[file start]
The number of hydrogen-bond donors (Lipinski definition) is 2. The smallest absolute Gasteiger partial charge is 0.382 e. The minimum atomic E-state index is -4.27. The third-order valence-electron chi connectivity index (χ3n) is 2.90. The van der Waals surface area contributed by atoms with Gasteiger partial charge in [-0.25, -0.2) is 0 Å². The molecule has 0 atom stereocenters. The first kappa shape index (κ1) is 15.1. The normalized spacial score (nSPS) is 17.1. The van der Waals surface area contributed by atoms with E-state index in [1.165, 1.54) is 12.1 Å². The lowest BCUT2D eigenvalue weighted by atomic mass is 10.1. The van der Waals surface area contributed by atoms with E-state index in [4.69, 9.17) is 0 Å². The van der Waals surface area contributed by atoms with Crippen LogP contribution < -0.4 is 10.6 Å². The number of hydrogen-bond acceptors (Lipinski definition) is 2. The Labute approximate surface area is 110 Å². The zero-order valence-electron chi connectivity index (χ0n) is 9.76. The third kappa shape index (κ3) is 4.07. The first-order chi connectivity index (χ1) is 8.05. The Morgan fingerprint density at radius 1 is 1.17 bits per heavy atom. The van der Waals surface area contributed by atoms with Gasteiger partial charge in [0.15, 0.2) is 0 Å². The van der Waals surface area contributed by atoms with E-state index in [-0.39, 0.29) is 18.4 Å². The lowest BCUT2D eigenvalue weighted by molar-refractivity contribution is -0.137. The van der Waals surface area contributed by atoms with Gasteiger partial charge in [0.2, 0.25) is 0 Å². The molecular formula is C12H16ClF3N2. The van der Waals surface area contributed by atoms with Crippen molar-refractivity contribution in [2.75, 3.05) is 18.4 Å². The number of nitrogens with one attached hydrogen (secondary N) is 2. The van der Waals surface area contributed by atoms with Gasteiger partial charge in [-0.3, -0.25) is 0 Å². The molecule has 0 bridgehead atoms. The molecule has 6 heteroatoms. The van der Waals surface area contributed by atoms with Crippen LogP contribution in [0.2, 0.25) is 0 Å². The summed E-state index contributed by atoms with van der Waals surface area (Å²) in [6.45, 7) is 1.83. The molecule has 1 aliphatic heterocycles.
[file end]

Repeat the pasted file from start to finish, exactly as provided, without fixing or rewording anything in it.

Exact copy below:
The number of hydrogen-bond donors (Lipinski definition) is 2. The smallest absolute Gasteiger partial charge is 0.382 e. The minimum atomic E-state index is -4.27. The third-order valence-electron chi connectivity index (χ3n) is 2.90. The van der Waals surface area contributed by atoms with Gasteiger partial charge in [-0.25, -0.2) is 0 Å². The molecule has 0 atom stereocenters. The first kappa shape index (κ1) is 15.1. The normalized spacial score (nSPS) is 17.1. The van der Waals surface area contributed by atoms with E-state index in [1.165, 1.54) is 12.1 Å². The lowest BCUT2D eigenvalue weighted by atomic mass is 10.1. The van der Waals surface area contributed by atoms with E-state index in [4.69, 9.17) is 0 Å². The van der Waals surface area contributed by atoms with Crippen LogP contribution < -0.4 is 10.6 Å². The number of hydrogen-bond acceptors (Lipinski definition) is 2. The Labute approximate surface area is 110 Å². The zero-order valence-electron chi connectivity index (χ0n) is 9.76. The third kappa shape index (κ3) is 4.07. The first-order chi connectivity index (χ1) is 8.05. The Morgan fingerprint density at radius 1 is 1.17 bits per heavy atom. The van der Waals surface area contributed by atoms with Gasteiger partial charge in [0.15, 0.2) is 0 Å². The van der Waals surface area contributed by atoms with E-state index in [-0.39, 0.29) is 18.4 Å². The lowest BCUT2D eigenvalue weighted by molar-refractivity contribution is -0.137. The van der Waals surface area contributed by atoms with Gasteiger partial charge in [0.2, 0.25) is 0 Å². The molecular formula is C12H16ClF3N2. The van der Waals surface area contributed by atoms with Crippen molar-refractivity contribution in [2.75, 3.05) is 18.4 Å². The number of nitrogens with one attached hydrogen (secondary N) is 2. The van der Waals surface area contributed by atoms with Gasteiger partial charge in [-0.3, -0.25) is 0 Å². The molecule has 0 bridgehead atoms. The molecule has 6 heteroatoms. The van der Waals surface area contributed by atoms with Crippen LogP contribution in [0.2, 0.25) is 0 Å². The summed E-state index contributed by atoms with van der Waals surface area (Å²) in [6.45, 7) is 1.83. The molecule has 1 aliphatic heterocycles.